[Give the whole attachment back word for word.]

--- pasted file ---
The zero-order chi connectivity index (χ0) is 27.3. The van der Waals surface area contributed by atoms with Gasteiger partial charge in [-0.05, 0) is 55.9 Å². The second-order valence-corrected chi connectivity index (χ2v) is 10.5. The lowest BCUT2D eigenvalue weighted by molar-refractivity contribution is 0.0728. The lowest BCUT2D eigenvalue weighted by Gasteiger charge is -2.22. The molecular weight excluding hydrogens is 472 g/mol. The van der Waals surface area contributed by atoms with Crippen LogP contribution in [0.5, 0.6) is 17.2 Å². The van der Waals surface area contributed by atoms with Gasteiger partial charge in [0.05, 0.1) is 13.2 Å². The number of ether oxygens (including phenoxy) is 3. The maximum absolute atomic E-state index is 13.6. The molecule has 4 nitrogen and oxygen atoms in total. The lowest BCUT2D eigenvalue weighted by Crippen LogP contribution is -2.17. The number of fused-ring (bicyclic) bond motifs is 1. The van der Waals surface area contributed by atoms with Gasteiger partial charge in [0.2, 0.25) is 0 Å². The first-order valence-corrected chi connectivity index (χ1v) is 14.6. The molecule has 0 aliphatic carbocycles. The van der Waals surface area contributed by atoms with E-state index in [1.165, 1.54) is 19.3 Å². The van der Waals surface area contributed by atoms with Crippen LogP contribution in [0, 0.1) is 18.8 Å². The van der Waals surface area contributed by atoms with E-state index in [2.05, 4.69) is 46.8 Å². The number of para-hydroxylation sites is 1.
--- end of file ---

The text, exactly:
The zero-order chi connectivity index (χ0) is 27.3. The van der Waals surface area contributed by atoms with Gasteiger partial charge in [-0.05, 0) is 55.9 Å². The second-order valence-corrected chi connectivity index (χ2v) is 10.5. The lowest BCUT2D eigenvalue weighted by molar-refractivity contribution is 0.0728. The lowest BCUT2D eigenvalue weighted by Gasteiger charge is -2.22. The molecular weight excluding hydrogens is 472 g/mol. The van der Waals surface area contributed by atoms with Crippen LogP contribution in [0.5, 0.6) is 17.2 Å². The van der Waals surface area contributed by atoms with Gasteiger partial charge in [0.05, 0.1) is 13.2 Å². The number of ether oxygens (including phenoxy) is 3. The maximum absolute atomic E-state index is 13.6. The molecule has 4 nitrogen and oxygen atoms in total. The lowest BCUT2D eigenvalue weighted by Crippen LogP contribution is -2.17. The number of fused-ring (bicyclic) bond motifs is 1. The van der Waals surface area contributed by atoms with Gasteiger partial charge in [0.2, 0.25) is 0 Å². The first-order valence-corrected chi connectivity index (χ1v) is 14.6. The molecule has 0 aliphatic carbocycles. The van der Waals surface area contributed by atoms with E-state index in [1.165, 1.54) is 19.3 Å². The van der Waals surface area contributed by atoms with Crippen LogP contribution in [0, 0.1) is 18.8 Å². The van der Waals surface area contributed by atoms with E-state index in [2.05, 4.69) is 46.8 Å². The number of para-hydroxylation sites is 1.